A group of students from the Shoshone-Bannock Middle School recently spent the day at Idaho National Laboratory learning about science and technology.

During the Native American science, technology, engineering and mathematics (STEM) Day, students interacted with research scientists and nuclear engineers, and learned about STEM careers and opportunities for post-secondary education and future internships. They deepened their understanding of cybersecurity and wireless systems, forensic science, nuclear science, the history of INL, the CAVE (computer-assisted virtual environment), and modeling and simulation technology.

Anne Seifert, INL K-12 Education manager, said, “We immerse the students in hands-on programs that break down stereotypes about STEM careers and give them great role models to follow.”

Opportunities like this offer students a chance to relate what they are learning in school with real-world careers and real-world people. The emphasis on K-12 STEM programs is due to timing.

The CAVE allows students from the Shoshone-Bannock Middle School to be virtually immersed in a 3-D model of the core of INL’s Advanced Test Reactor.
The CAVE allows students from the Shoshone-Bannock Middle School to be virtually immersed in a 3-D model of the core of INL’s Advanced Test Reactor.

Research suggests that by the age 13 or 14 (typically eighth grade), students are already choosing subjects they want to focus on, which often paves the way for their future education and career choices. At this age, students begin to picture themselves in their future career. This self-image can be influenced by many factors, such as exposure to career choices in and out of school, exposure to STEM content or STEM career choices, academic or course success or failure, and economic or family influences.

That’s why it is so important to reach children in towns small and large, and of all backgrounds and origins, so an interest in STEM subjects can be sparked early.

The chance to provide that spark is the reason INL presenters love engaging with students in activities like this. Native American STEM Day event is one of several INL programs aimed at sparking their passion in STEM, and encouraging them to engage with people in the kinds of careers needed to fuel the talent pipeline of the future energy workforce.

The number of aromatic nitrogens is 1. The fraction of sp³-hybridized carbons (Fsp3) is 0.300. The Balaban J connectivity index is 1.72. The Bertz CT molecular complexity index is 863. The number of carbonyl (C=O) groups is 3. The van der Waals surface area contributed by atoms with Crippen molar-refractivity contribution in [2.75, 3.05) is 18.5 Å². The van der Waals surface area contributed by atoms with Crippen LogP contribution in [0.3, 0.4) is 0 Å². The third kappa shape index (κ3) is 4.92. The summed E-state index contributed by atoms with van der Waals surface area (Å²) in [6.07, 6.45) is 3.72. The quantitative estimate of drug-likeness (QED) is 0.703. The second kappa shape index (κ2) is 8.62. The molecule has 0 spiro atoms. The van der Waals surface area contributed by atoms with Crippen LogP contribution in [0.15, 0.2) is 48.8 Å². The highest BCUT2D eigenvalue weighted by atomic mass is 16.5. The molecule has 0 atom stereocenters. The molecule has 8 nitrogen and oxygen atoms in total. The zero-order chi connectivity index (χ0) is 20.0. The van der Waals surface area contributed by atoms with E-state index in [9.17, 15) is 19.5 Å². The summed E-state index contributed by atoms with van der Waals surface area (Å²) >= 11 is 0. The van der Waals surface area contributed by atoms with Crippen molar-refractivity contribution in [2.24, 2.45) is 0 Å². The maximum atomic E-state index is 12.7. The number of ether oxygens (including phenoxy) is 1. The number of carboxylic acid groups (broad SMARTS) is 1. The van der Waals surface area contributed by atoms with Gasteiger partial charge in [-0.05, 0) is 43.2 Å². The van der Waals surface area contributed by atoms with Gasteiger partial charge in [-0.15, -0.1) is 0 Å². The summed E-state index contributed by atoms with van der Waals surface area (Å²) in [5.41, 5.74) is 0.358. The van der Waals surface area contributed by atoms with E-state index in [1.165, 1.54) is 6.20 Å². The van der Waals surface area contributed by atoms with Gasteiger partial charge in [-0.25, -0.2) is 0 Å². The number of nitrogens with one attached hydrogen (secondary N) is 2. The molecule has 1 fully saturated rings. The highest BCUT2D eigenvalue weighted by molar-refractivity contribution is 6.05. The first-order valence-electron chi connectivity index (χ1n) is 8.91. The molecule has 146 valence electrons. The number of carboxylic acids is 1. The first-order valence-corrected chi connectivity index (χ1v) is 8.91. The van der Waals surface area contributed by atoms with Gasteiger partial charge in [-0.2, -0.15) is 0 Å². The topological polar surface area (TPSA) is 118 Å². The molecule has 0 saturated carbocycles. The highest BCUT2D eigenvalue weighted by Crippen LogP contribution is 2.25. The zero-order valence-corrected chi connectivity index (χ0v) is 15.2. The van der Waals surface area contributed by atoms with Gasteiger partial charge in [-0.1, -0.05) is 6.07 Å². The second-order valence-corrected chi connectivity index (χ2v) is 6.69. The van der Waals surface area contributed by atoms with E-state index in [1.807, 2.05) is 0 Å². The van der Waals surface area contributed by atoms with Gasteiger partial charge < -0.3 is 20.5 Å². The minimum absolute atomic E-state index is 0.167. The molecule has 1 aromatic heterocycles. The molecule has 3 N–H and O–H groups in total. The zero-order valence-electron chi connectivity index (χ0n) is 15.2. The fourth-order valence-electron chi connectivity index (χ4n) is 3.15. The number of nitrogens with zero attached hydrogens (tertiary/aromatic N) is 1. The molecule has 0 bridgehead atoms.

INL scientist Colby Jensen leads students in a hands-on project where they build a simple electroscope to demonstrate the principle of radiation detection.
INL scientist Colby Jensen leads students in a hands-on project where they build a simple electroscope to demonstrate the principle of radiation detection.

“Daniel Devasirvatham, Catherine Riddle, Hollie Gilbert and Colby Jensen are just a few of the talented employees we tap into for help at events like this,” Seifert said. “They share their excitement and enthusiasm for what they do at the lab and why it is important to not only INL, but the world.”

Linda McCoy, scientific adviser for the Department of Energy Idaho Operations Office, was on hand to welcome the students, and she agrees.

“Education was the key to success for me,” McCoy said. “I was the first person in my family to earn a college degree and it paved the way for many opportunities. “

McCoy went on to explain that STEM jobs are in high demand and usually bring a very good salary. Most importantly, these careers are satisfying on a professional level because individuals are engaged in a field that constantly requires learning and solving problems. Such careers are rewarding on a personal level because scientists and engineers come up with the ideas to solve global problems – like something as simple as access to clean water.

Seifert said events like this are not only about STEM, they are about preparing students for life. INL has a strong commitment to the education of the next generation of scientists, engineers and technicians.

Students enjoy “driving” the heavy-vehicle simulator in the Advanced Transportation Laboratory where scientists use advanced technology and human psychology to improve heavy-vehicle safety and efficiency.
Students enjoy “driving” the heavy-vehicle simulator in the Advanced Transportation Laboratory where scientists use advanced technology and human psychology to improve heavy-vehicle safety and efficiency.

“We want to inspire the students to pursue a career in the STEM areas,” Seifert said. “What better place to do that than at INL, where world-renowned scientists and engineers are conducting important research? This event allows students to see first-hand how science, math and engineering principles apply in the real world.”

After the event, students said, the future is on their minds.

Kalynn Pokibro said, “Coming here and enjoying the presentations and seeing all the different things that I can do when I grow up has been really fun.”

Shoshone-Bannock Middle School science teacher Mikel Green added that STEM Day was an amazing opportunity for her students. “The hands-on classes and presentations helped to provide my students knowledge of the things they can look forward to in their future. It helps them understand the opportunities they can work toward and think about.”

At the end of the day, students had a chance to experience the CAVE and “drive” an INL bus in the heavy vehicle simulator, something they say they’ll never forget.

Posted January 19, 2016